Karl Haberlandt (1993) Understanding Mental Models and Inferences. Psycoloquy: 4(05) Reading Inference (6)

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PSYCOLOQUY (ISSN 1055-0143) is sponsored by the American Psychological Association (APA).
Psycoloquy 4(05): Understanding Mental Models and Inferences

Commentary on Garnham and on Glenberg & Mathew on Reading-Inference

Karl Haberlandt
Department of Psychology
Trinity College
Hartford CT 06107



The two target articles defend mental models against the minimalist criticism that they are theoretically unnecessary empirically unsupported. Garnham and Glenberg & Mathew (G&M) make a strong case for mental models by specifying the conditions for constructing them and by challenging misconceptions attributed by McKoon & Ratcliff to mental models. In addition, G&M's study broadens the scope of previous results and reinforces their original mental-models theory. The critics of mental models must re-examine the salience notion, develop a formalism to handle the range of effects taken as support for mental models, and recast the minimalist-constructivist debate.


constructionism, inference, mental models, minimalism, reading, text comprehension
1. There has been a longstanding debate between minimalists and constructivists on the role of inferences in reading comprehension. Minimalists assume that inferences are made only when the information is readily available and when the inference confers local coherence. According to constructivists, local coherence is based on global coherence and on constructive processes. The mental models position is an example of the constructivist approach. The two target articles defend mental models against the minimalist criticism that they are neither theoretically necessary nor empirically supported (McKoon & Ratcliff, 1992). Glenberg and Mathew (1992) describe a mental model as "a representation of what the text is about, a representation of the events, objects, or processes described by the text, rather than of the words, sentences, or structures of the text itself (1.1.2)." The mental model represents a subset of the world described in the text. It grows as the reader processes additional information; the model coexists with other levels of representation.

2. Empirical support for the mental models notion has come from studies on readers' processing of the spatial attributes of brief texts. The results of Glenberg, Meyer, and Lindem (1987) are prototypical: Readers tended to foreground target objects more when they were spatially associated with a central character than when they were dissociated. One could quibble with one or the other minor point, for example, that the passages were relatively simple and homogeneous. However, no persuasive alternative account for these data has been offered. It is now necessary to advance our understanding of inferences and the mental models framework by addressing several issues, including those summarized in this commentary.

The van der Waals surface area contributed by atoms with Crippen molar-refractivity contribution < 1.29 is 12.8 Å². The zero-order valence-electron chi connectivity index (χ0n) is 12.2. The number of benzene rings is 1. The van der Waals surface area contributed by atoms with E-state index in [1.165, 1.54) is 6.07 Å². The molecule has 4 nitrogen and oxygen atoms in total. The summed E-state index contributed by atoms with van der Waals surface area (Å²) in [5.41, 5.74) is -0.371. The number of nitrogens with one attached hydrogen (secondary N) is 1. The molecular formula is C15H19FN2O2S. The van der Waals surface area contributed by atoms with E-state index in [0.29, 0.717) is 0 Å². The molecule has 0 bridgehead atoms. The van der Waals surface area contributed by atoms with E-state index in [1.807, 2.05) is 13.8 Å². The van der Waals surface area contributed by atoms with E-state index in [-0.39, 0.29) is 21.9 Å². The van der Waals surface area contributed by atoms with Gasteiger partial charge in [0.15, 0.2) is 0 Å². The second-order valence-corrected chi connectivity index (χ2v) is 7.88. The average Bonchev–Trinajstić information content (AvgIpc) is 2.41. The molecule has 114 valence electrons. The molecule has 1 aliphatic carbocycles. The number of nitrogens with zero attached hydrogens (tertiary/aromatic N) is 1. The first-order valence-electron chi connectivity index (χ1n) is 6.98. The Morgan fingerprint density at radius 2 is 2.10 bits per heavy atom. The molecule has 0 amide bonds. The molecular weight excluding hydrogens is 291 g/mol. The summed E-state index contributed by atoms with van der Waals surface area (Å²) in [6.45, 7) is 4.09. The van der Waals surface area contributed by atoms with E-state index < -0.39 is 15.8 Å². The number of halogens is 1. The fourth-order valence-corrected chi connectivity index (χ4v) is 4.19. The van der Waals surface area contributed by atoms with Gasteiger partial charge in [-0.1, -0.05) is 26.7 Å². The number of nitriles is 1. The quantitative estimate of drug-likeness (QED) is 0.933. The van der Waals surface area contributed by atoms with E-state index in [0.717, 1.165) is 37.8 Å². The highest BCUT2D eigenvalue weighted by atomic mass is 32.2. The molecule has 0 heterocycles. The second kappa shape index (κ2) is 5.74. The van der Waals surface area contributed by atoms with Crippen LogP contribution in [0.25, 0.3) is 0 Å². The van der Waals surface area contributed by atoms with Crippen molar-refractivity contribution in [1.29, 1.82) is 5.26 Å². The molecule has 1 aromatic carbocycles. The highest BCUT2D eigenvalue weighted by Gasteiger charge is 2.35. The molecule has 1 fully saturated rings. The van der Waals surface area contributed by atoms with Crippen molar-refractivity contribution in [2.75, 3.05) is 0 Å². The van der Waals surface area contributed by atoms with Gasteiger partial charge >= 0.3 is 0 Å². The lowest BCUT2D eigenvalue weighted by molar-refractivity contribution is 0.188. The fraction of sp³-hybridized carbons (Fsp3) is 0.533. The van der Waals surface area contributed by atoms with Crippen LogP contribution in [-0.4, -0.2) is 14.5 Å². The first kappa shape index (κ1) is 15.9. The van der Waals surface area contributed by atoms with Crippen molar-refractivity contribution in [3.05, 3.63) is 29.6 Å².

3. Mental model theorists have a clear preference for the spatial domain (e.g., Garnham, 6.1; Glenberg & Mathew, 1.1.2; but see Glenberg & Langston, 1992). The spatial dimension is fundamental even when it is not immediately apparent, as Morrow's (1986) penetrating analysis of grammatical morphemes and discourse structure suggests. Nevertheless, spatial relations constitute only a subset of the events, objects, and processes described in texts. Consider causal relations in texts: The research evidence for the validity of causal inference processes is growing (e.g., Keenan, Baillet & Brown, 1984; van den Broek, 1990). Examples of causally connected texts include such transparent ones as (see Keenan et al., 1984):

    Racing down the hill, Joey fell off his bike.
    The next day he was covered with bruises.

There are also cases that require specific domain knowledge, as the following sentence illustrates (see Garnham, 1992, 5.1):

    Chlorine compounds are frequently used as propellants
    because they do not react with other substances.

Whether the causal relation is readily understood, as in the Joey episode, or not, as in the chlorine sentence, it is not clear how mental models would capture such causal links. One could invoke one of the companion representations allowed by the mental-models framework. Doing so, however, means losing the advantage of mental models to capture the situation the text is about.

4. Mental modellers need to specify the format of mental models and of the information added by reader inferences. There is agreement that mental models are neither proposition lists nor images. It is not clear whether they can be thought of as arrays, a kind of distributed representation, or as a combination of several representations. It would be helpful to have such formulations, models of the mental model, so to speak. Such models would advance theory development and experimentation on mental models, much as they have done in other disciplines. The advantage of the companion representations, especially propositional text bases, is that they are empirically tractable. This is the reason that McKoon & Ratcliff "still characterize an inference as an encoded proposition" (see Garnham, 6.1).